“No, I’m afraid I don’t eat solids.” I smiled, flashing just a hint of fang. It probably wasn’t polite, but she was pushing me, deliberately provoking me under an oh-so-polite façade. I’d take it in the interests of business, but only for so long without pushing back a little.
“Oh? I’d heard you’d made some progress in that department.”
Really? Where on earth had she heard that? It was true. I was now able to swallow most baby food, something I would never have dreamed possible right after the bite. But it wasn’t the kind of information that had been passed on to the general public. I was very curious how Ms. Andrews had found out.
I gave her a noncommittal smile as Barbara arrived with water glasses and a menu for my guest.
Ms. Andrews wasted no time ordering, asking for quesas and iced tea. I ordered a smoothie, in part to be social but also because I’m less inclined to have issues with my vampire nature on a full stomach. Abigail Andrews was irritating the hell out of me, but I was not about to let her get to me to the point where I scared a restaurant full of customers.
“So,” I said as Barbara disappeared toward the kitchen, “shall we get to it? What exactly do you want to hire me to do?”
“I want you to protect my daughter.”
She blinked at me, as if I had asked the most stupid question in the world. I didn’t grit my teeth and I kept my voice even and pleasant as I said, “What does your daughter need protection from?”
“Not what, who.”
I raised my eyebrows and gestured for her to continue.
“I adopted my daughter when her birth mother, my sister, was murdered by her husband. He is scheduled to get out of prison two days from now. He is a terrible man—a vicious, violent killer.” She gestured to her chair. “He did this to me.”
“What’s his name?” I interrupted her. Yes, it’s rude, but she was gearing up for a tirade. And while her emotion was real, the speech itself seemed a little too pat, as if she’d rehearsed it in front of a mirror. I’ve run into that before, usually when clients are lying or hiding something I really need to know. They rehearse the BS they plan to feed me so that they won’t say what they shouldn’t.
Unfortunately, it’s what clients feel they shouldn’t say that is most likely to bite me in the ass. If I rattle them, I can sometimes get the straight scoop. Temperamental as Ms. Andrews was, this might cost me the job. But I’d rather lose a potential client than get myself or my people killed by walking blind into a dangerous situation.
Abigail sat straighter in her chair, her expression shifting swiftly from startled to annoyed. But she answered, her voice crisp and precise. “Harry Jacobs.”
It seemed like a simple enough question to me, but I repeated it. “Which prison is he getting out of?”
“Why do you need to know—”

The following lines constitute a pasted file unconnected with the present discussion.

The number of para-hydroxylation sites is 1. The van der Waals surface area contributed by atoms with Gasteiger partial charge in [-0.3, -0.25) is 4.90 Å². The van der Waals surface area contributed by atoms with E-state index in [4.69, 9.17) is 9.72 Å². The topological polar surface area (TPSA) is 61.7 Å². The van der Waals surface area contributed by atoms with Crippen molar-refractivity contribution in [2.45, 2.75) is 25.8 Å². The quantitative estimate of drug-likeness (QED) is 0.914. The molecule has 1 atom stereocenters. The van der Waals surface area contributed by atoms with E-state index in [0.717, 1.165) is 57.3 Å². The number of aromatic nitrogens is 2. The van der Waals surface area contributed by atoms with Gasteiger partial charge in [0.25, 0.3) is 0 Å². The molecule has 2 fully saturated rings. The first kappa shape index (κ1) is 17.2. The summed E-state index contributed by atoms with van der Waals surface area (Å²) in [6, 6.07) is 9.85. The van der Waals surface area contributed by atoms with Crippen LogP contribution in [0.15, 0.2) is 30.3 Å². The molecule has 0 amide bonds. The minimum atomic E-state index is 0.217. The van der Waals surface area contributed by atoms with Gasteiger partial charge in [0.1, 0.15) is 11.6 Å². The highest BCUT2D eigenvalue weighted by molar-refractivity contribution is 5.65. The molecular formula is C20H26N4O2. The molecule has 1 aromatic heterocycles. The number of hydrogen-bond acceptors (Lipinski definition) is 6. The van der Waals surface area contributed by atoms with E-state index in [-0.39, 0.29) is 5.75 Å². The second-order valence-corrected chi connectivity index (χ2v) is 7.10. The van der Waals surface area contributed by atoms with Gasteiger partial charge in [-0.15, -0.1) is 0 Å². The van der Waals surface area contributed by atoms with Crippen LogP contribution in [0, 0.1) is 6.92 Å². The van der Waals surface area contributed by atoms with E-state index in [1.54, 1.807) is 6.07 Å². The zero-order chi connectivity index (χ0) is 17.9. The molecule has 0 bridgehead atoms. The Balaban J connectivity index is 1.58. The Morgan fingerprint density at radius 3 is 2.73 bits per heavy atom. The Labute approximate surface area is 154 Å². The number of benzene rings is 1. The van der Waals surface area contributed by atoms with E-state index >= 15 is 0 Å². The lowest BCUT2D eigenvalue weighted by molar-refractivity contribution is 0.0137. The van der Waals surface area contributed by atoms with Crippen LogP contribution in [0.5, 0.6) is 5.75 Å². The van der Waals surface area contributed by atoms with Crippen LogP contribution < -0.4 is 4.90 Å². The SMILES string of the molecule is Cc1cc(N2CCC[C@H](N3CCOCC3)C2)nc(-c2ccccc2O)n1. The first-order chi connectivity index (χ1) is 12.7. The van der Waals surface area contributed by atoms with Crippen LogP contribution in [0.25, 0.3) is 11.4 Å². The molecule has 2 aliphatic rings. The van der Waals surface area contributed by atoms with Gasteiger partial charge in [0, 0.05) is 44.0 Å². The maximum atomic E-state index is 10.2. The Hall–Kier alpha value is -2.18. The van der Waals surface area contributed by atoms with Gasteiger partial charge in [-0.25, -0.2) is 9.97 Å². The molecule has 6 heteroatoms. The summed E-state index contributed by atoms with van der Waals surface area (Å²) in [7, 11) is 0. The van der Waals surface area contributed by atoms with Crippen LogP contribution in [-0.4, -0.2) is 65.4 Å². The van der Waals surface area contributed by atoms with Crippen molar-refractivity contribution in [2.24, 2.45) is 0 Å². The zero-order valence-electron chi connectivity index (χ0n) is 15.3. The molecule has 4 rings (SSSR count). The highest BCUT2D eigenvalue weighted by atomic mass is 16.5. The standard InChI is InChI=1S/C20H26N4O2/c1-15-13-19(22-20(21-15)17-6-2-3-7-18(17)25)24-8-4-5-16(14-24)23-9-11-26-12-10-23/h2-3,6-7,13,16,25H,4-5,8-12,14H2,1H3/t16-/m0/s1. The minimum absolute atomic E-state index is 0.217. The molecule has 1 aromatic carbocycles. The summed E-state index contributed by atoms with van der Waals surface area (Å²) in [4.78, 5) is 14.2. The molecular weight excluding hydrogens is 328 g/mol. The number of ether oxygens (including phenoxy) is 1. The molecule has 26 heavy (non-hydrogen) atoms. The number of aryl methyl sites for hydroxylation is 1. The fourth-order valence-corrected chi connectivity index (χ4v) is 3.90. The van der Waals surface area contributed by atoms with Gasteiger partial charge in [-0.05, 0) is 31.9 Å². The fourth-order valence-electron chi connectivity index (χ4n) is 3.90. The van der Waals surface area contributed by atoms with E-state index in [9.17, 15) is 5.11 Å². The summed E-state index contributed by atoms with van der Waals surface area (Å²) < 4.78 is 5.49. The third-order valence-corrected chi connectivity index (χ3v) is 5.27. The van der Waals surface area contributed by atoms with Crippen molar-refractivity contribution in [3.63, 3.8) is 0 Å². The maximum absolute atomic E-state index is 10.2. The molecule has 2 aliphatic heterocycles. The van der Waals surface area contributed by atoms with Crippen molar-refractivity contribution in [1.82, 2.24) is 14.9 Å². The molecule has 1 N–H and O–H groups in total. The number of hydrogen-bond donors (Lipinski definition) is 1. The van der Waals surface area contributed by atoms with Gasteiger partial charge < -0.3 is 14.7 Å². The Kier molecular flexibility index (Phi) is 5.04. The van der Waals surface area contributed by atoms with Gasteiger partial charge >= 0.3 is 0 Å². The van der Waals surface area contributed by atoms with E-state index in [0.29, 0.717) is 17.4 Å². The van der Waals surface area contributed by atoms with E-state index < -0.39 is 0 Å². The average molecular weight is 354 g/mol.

“If I’m going to be protecting your daughter from someone, it’s generally a good idea to keep an eye on him. That way I can be ahead of the game instead of constantly reacting. Okay, I was making that up. But now that I said it, it seemed like a good idea. Assuming I had the manpower—which I was working on. If I actually hired one of the people I’d be interviewing tomorrow, I could sic him or her on Harry, if there actually was a Harry.
“Oh.” She was somewhat mollified by the explanation, but she shook her head. “I don’t know.”
Now that was weird. She knew he was being released but didn’t know from where? That made zero sense. My expression must have shown how dubious I was.
“I don’t,” she repeated with a bit more heat. “I got an anonymous call telling me he was getting out. So I called the parole board. I got the runaround for a bit, but eventually they told me that he was not being paroled but was being released early for good behavior. I didn’t think to ask which facility he’d been in.”
Okay, I still didn’t buy that, but I decided to move on. “How long was he in?”
“A little over twenty-two years. I don’t see why—” She stopped speaking in midsentence. She was obviously angry now. Red spots had appeared on both cheeks; her breathing was rapid and a little ragged. The overreaction told me I was right. Something was amiss. She’d intended to keep me off balance, maintain control. She wanted her daughter protected, but she didn’t want me to know from what. Not acceptable. If I’m going to put my life on the line, I want to know all the details. It can make the difference between success and failure, or success with a major hospital stay.
“This isn’t going to work,” she said grimly as she rolled away from the table and turned to leave.
She was right about that. “I’m sorry you feel that way,” I said. I was lying. I wasn’t sorry at all. “Before you go, can I give you a bit of advice?”
She turned her head, giving me an unfriendly look over her shoulder.
“If you hire someone ethical, he or she will maintain confidentiality. But we all have to know what we’re up against. Tell the truth. All of it.”
She gave me a long narrow-eyed glare before setting her chair in motion. She motored smoothly past Barbara, who was heading for our table carrying a pitcher of iced tea. Barbara watched her go, lips compressed in a thin line. Turning to me, she said, “I take it I should cancel her order?”
“Yep. And bring me a margarita if you would.” It was a little early, but all things considered, I figured I deserved a drink. While I was waiting, I pulled out my phone and dialed Emma’s number from memory. She answered on the first ring. “Hey, girlfriend,” I said, “you got any plans for the day?”
“None I can’t change. What’s up?”
“You know all those boxes cluttering up my house?”
“The ones from when your gran moved?”
“And the ones Dottie sent over before the office blew up, and the ones with Vicki’s stuff from Birchwoods…” I tried to think if there were any others.
“You still haven’t gone through Vicki’s stuff?”
Vicki had been my best friend. She’d died a couple of years ago, the same night I was attacked and partially changed by the vampire. She’d stuck around as a ghost for a little while but eventually had moved on to her final reward. I still miss her every single day. Until just recently I simply hadn’t had the heart to go through her stuff and sift through those memories.
“Not yet. You know how she was about pictures.” Emma laughed. I’m sure that, like me, she was remembering all the times Vicki had pointed a camera at us, or had someone else photograph the three of us together. “I’m thinking there should be some good shots of all of us.”
“I’d be happy to help. Will Dawna be coming?”
“Nope. She’s busy.”
If Emma heard the irritation in my voice, she chose to ignore it. “Her loss. See you at your place in an hour. I’ll bring the wine.”
“Sounds like a plan.”
Copyright © 2013 by C. T. Adams and Cathy Clamp